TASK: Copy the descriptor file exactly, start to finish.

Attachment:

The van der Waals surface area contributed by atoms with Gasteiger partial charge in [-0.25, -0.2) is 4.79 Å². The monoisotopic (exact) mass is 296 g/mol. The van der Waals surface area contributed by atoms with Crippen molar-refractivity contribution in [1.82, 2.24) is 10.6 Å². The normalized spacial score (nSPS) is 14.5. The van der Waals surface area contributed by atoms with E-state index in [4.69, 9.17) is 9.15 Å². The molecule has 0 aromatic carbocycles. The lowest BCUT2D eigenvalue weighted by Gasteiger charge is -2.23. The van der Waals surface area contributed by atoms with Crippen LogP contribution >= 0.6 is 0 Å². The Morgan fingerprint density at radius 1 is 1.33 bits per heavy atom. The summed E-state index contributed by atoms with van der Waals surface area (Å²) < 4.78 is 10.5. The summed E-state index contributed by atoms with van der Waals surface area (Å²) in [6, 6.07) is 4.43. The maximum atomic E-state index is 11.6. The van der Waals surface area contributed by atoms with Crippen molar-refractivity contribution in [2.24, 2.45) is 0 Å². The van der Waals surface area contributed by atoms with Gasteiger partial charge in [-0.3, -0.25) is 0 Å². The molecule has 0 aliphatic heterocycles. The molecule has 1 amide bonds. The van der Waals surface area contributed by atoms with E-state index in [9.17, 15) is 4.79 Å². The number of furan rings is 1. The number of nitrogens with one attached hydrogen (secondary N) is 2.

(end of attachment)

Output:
The van der Waals surface area contributed by atoms with Gasteiger partial charge in [-0.25, -0.2) is 4.79 Å². The monoisotopic (exact) mass is 296 g/mol. The van der Waals surface area contributed by atoms with Crippen molar-refractivity contribution in [1.82, 2.24) is 10.6 Å². The normalized spacial score (nSPS) is 14.5. The van der Waals surface area contributed by atoms with E-state index in [4.69, 9.17) is 9.15 Å². The molecule has 0 aromatic carbocycles. The lowest BCUT2D eigenvalue weighted by Gasteiger charge is -2.23. The van der Waals surface area contributed by atoms with Crippen LogP contribution >= 0.6 is 0 Å². The Morgan fingerprint density at radius 1 is 1.33 bits per heavy atom. The summed E-state index contributed by atoms with van der Waals surface area (Å²) < 4.78 is 10.5. The summed E-state index contributed by atoms with van der Waals surface area (Å²) in [6, 6.07) is 4.43. The maximum atomic E-state index is 11.6. The van der Waals surface area contributed by atoms with Crippen molar-refractivity contribution in [2.24, 2.45) is 0 Å². The van der Waals surface area contributed by atoms with Gasteiger partial charge in [-0.3, -0.25) is 0 Å². The molecule has 0 aliphatic heterocycles. The molecule has 1 amide bonds. The van der Waals surface area contributed by atoms with E-state index in [9.17, 15) is 4.79 Å². The number of furan rings is 1. The number of nitrogens with one attached hydrogen (secondary N) is 2.